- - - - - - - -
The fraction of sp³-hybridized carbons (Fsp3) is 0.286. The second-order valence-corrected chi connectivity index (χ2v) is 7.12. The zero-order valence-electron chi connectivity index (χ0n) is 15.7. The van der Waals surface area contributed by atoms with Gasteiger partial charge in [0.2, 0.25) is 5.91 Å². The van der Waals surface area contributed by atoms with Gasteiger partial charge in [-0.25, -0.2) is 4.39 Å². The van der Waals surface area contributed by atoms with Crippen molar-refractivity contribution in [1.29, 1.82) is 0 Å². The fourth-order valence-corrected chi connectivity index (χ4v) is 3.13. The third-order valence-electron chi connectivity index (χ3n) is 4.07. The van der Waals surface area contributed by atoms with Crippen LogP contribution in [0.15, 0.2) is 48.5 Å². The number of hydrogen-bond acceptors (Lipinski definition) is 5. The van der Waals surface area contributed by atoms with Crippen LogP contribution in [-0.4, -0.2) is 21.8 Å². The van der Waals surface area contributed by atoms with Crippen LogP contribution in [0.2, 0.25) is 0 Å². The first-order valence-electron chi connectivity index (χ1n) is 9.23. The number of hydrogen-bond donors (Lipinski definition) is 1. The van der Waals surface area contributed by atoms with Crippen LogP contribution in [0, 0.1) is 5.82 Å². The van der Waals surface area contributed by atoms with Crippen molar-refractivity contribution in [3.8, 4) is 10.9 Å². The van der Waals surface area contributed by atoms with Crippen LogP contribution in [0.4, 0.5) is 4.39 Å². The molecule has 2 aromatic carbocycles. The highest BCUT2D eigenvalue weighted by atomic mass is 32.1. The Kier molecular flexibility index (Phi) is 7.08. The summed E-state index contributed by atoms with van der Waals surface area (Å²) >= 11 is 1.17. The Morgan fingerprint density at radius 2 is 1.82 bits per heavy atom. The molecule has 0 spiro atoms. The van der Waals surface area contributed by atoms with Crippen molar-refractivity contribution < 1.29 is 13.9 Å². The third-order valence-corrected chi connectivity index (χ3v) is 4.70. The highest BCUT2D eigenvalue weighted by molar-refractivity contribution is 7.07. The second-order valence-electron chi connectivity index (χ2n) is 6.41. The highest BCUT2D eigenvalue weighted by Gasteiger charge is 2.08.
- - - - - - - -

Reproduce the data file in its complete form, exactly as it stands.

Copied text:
The fraction of sp³-hybridized carbons (Fsp3) is 0.286. The second-order valence-corrected chi connectivity index (χ2v) is 7.12. The zero-order valence-electron chi connectivity index (χ0n) is 15.7. The van der Waals surface area contributed by atoms with Gasteiger partial charge in [0.2, 0.25) is 5.91 Å². The van der Waals surface area contributed by atoms with Gasteiger partial charge in [-0.25, -0.2) is 4.39 Å². The van der Waals surface area contributed by atoms with Crippen molar-refractivity contribution in [1.29, 1.82) is 0 Å². The fourth-order valence-corrected chi connectivity index (χ4v) is 3.13. The third-order valence-electron chi connectivity index (χ3n) is 4.07. The van der Waals surface area contributed by atoms with Crippen LogP contribution in [0.15, 0.2) is 48.5 Å². The number of hydrogen-bond acceptors (Lipinski definition) is 5. The van der Waals surface area contributed by atoms with Crippen LogP contribution in [-0.4, -0.2) is 21.8 Å². The van der Waals surface area contributed by atoms with Crippen LogP contribution in [0.2, 0.25) is 0 Å². The first-order valence-electron chi connectivity index (χ1n) is 9.23. The number of hydrogen-bond donors (Lipinski definition) is 1. The van der Waals surface area contributed by atoms with Crippen LogP contribution in [0, 0.1) is 5.82 Å². The van der Waals surface area contributed by atoms with Crippen molar-refractivity contribution in [3.8, 4) is 10.9 Å². The van der Waals surface area contributed by atoms with Crippen LogP contribution in [0.4, 0.5) is 4.39 Å². The molecule has 2 aromatic carbocycles. The highest BCUT2D eigenvalue weighted by atomic mass is 32.1. The Kier molecular flexibility index (Phi) is 7.08. The summed E-state index contributed by atoms with van der Waals surface area (Å²) >= 11 is 1.17. The Morgan fingerprint density at radius 2 is 1.82 bits per heavy atom. The molecule has 0 spiro atoms. The van der Waals surface area contributed by atoms with Crippen molar-refractivity contribution < 1.29 is 13.9 Å². The third-order valence-corrected chi connectivity index (χ3v) is 4.70. The highest BCUT2D eigenvalue weighted by molar-refractivity contribution is 7.07. The second-order valence-electron chi connectivity index (χ2n) is 6.41. The highest BCUT2D eigenvalue weighted by Gasteiger charge is 2.08.